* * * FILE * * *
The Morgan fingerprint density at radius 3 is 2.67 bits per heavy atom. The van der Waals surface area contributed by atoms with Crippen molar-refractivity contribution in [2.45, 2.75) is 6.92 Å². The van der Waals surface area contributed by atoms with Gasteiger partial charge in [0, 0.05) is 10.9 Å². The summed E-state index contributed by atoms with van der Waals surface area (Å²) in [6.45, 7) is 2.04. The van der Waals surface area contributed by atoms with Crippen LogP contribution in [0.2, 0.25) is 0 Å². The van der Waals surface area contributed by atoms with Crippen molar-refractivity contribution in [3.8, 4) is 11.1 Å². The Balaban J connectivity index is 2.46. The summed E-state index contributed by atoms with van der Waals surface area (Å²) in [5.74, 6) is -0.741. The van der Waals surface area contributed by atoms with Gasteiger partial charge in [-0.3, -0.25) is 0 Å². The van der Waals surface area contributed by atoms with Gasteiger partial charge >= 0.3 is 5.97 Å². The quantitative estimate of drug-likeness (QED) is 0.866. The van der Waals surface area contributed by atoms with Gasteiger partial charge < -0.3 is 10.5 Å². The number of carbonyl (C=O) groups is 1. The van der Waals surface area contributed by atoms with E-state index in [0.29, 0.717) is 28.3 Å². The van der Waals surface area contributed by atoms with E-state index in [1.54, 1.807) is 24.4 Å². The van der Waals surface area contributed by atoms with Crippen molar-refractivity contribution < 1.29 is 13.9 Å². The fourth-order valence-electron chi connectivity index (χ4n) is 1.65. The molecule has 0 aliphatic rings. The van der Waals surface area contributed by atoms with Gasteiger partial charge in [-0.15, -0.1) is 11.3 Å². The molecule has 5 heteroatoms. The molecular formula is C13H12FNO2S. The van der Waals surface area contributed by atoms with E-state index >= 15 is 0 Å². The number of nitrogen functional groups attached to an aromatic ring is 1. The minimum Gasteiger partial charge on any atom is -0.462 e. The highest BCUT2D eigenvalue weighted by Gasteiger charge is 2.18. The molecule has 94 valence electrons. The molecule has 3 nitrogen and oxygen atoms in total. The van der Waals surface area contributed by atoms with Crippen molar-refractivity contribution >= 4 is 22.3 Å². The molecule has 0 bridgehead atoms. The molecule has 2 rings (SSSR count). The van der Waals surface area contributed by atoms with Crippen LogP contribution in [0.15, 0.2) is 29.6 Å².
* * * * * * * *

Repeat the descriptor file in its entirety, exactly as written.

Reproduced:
The Morgan fingerprint density at radius 3 is 2.67 bits per heavy atom. The van der Waals surface area contributed by atoms with Crippen molar-refractivity contribution in [2.45, 2.75) is 6.92 Å². The van der Waals surface area contributed by atoms with Gasteiger partial charge in [0, 0.05) is 10.9 Å². The summed E-state index contributed by atoms with van der Waals surface area (Å²) in [6.45, 7) is 2.04. The van der Waals surface area contributed by atoms with Crippen LogP contribution in [0.2, 0.25) is 0 Å². The van der Waals surface area contributed by atoms with Crippen molar-refractivity contribution in [3.8, 4) is 11.1 Å². The Balaban J connectivity index is 2.46. The summed E-state index contributed by atoms with van der Waals surface area (Å²) in [5.74, 6) is -0.741. The van der Waals surface area contributed by atoms with Gasteiger partial charge in [-0.3, -0.25) is 0 Å². The van der Waals surface area contributed by atoms with Gasteiger partial charge >= 0.3 is 5.97 Å². The quantitative estimate of drug-likeness (QED) is 0.866. The van der Waals surface area contributed by atoms with Gasteiger partial charge < -0.3 is 10.5 Å². The number of carbonyl (C=O) groups is 1. The van der Waals surface area contributed by atoms with E-state index in [0.29, 0.717) is 28.3 Å². The van der Waals surface area contributed by atoms with E-state index in [1.54, 1.807) is 24.4 Å². The van der Waals surface area contributed by atoms with Crippen molar-refractivity contribution < 1.29 is 13.9 Å². The fourth-order valence-electron chi connectivity index (χ4n) is 1.65. The molecule has 0 aliphatic rings. The van der Waals surface area contributed by atoms with Gasteiger partial charge in [-0.15, -0.1) is 11.3 Å². The molecule has 5 heteroatoms. The molecular formula is C13H12FNO2S. The van der Waals surface area contributed by atoms with E-state index >= 15 is 0 Å². The number of nitrogen functional groups attached to an aromatic ring is 1. The minimum Gasteiger partial charge on any atom is -0.462 e. The highest BCUT2D eigenvalue weighted by Gasteiger charge is 2.18. The molecule has 94 valence electrons. The molecule has 3 nitrogen and oxygen atoms in total. The van der Waals surface area contributed by atoms with Crippen molar-refractivity contribution >= 4 is 22.3 Å². The molecule has 0 bridgehead atoms. The molecule has 2 rings (SSSR count). The van der Waals surface area contributed by atoms with Crippen LogP contribution in [0.15, 0.2) is 29.6 Å².